Still, like the hopeless sycophant that I am, my empathy for Brand inspired me to give my ex a call (the logic on this is a little fuzzy, I know). Fueled by countless whiskey-sours and an inspired hunger for the dance of language, I stumbled out of the Chicago Theater with phone pressed to ear in the ultimate picture of impulsive self-destruction.

"Honestly, why can't we transcend this cruel machine of childhood neurosis that polarizes us in the shifting whirlpool of desire and repulsion, and simply, through the will of our hearts and loins, materialize into the celestial wonder of carnality that surely still binds us?" I sputtered, leaving a voicemail for the last person I should've been calling at that moment.

Sounding as cocksure and seductive as Russell Brand appears easy when you're guzzling down booze and watching him from a darkened theater seat. But once the spotlight turns your way, you turn into wet-brained hillbilly trying to recite Shakespeare with a mouthful of sand.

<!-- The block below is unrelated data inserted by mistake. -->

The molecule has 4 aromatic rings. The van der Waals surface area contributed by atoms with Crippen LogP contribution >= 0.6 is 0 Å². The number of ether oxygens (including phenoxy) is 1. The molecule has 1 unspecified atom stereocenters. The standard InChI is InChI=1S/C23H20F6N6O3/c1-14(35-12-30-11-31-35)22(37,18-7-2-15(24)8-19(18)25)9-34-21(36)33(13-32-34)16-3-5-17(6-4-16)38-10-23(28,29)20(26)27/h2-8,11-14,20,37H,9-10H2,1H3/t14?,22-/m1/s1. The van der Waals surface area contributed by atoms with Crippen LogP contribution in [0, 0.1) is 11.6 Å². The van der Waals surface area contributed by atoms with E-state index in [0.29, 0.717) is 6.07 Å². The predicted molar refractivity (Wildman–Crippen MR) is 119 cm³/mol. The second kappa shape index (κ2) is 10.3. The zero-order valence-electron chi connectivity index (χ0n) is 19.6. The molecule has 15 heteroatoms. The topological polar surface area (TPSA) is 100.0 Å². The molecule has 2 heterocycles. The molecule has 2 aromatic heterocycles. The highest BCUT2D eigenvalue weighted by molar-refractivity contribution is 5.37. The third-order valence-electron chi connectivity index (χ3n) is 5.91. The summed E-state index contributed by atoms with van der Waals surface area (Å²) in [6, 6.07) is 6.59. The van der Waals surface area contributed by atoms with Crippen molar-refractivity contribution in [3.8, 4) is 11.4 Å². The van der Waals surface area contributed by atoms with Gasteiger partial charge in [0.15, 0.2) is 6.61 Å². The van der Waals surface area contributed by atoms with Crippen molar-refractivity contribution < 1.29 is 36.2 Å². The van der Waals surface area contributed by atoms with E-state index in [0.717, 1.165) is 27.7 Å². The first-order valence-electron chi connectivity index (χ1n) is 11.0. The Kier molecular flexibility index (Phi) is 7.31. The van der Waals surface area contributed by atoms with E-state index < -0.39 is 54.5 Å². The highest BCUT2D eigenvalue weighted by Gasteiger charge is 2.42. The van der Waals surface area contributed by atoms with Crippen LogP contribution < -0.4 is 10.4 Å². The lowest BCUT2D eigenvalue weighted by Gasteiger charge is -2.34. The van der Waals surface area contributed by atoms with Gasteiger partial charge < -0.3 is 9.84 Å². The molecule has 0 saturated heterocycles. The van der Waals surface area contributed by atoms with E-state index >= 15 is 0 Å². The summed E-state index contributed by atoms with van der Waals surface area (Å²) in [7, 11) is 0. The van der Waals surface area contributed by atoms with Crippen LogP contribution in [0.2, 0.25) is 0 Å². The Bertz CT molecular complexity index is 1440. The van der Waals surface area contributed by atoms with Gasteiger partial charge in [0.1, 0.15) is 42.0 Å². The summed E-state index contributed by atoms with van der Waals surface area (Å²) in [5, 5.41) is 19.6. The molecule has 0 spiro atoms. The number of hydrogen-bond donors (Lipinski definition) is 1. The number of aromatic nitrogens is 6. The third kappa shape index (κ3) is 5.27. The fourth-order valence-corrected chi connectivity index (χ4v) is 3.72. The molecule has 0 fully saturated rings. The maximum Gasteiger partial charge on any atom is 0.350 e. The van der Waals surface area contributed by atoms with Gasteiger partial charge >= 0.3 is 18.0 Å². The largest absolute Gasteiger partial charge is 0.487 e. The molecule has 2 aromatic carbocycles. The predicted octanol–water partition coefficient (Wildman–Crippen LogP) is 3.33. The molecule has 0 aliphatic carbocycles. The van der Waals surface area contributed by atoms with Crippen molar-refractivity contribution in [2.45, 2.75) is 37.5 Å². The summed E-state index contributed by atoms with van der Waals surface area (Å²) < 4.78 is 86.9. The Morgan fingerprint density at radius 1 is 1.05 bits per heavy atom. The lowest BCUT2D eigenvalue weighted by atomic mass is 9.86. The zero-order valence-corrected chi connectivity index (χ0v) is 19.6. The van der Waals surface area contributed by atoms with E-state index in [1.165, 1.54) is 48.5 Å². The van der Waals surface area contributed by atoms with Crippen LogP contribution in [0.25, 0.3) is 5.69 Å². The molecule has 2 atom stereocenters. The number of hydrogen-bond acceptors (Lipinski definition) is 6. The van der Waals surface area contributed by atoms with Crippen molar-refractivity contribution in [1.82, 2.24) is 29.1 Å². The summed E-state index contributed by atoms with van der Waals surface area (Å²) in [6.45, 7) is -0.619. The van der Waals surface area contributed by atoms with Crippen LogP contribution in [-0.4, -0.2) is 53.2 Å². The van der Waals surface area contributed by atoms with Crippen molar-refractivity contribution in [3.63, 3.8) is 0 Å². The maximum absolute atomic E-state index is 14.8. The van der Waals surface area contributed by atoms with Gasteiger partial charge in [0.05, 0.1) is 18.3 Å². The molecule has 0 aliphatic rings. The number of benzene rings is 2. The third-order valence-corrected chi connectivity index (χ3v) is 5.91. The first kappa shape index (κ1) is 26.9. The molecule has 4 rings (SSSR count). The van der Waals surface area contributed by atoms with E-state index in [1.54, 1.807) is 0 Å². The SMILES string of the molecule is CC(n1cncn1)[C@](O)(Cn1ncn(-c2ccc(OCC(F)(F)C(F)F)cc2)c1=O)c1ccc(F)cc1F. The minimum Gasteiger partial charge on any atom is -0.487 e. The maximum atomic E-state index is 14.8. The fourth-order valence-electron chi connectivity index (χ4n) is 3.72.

In need of distraction, I headed to Stage 773, a comedy club on the north side of Chicago. Catching the stand up set of Parks and Recreation writer Chelsea Peretti, my blood boiled at the genderist (is that a word?) assumptions she made about being a man in the modern age. "I don't know if I'm extroverted enough to be a comedian," Peretti said, crushing it with the small audience. "I wish I had that male confidence. In my fantasy of what it's like to be a guy they wake up in the morning and are like 'I'm awesome! I'm going to do something great today!' Being a guy seems like a great gig. I'm always picking myself apart, thinking 'do I have a camel's toe in these jeans?' 'Do I look fat or just thick? It's hard to say.'"

The reactive, PC side of myself wanted to berate her for thinking that men don't suffer the same body image issues as women, thinking of my own avoidance of mirrors when feeling too skinny or pale. I mean, this woman has appeared on Louie; how could she think men don't hate themselves? But then I remembered the line that has been repeated to me by different people over years of therapy: The problems you're describing are typically only experienced by women. Even in self-help books, whenever there's a fictional scenario that describes me perfectly, the protagonist is always a female.

So I shut up about it and enjoyed what was an otherwise killer set.

Later in the week, I was supplied with an endless arsenal of reasons why it is great to be single. If there's one thing comics are good at, it's complaining; and aside from airports and Republicans, their favorite complaint is about domestic relationships.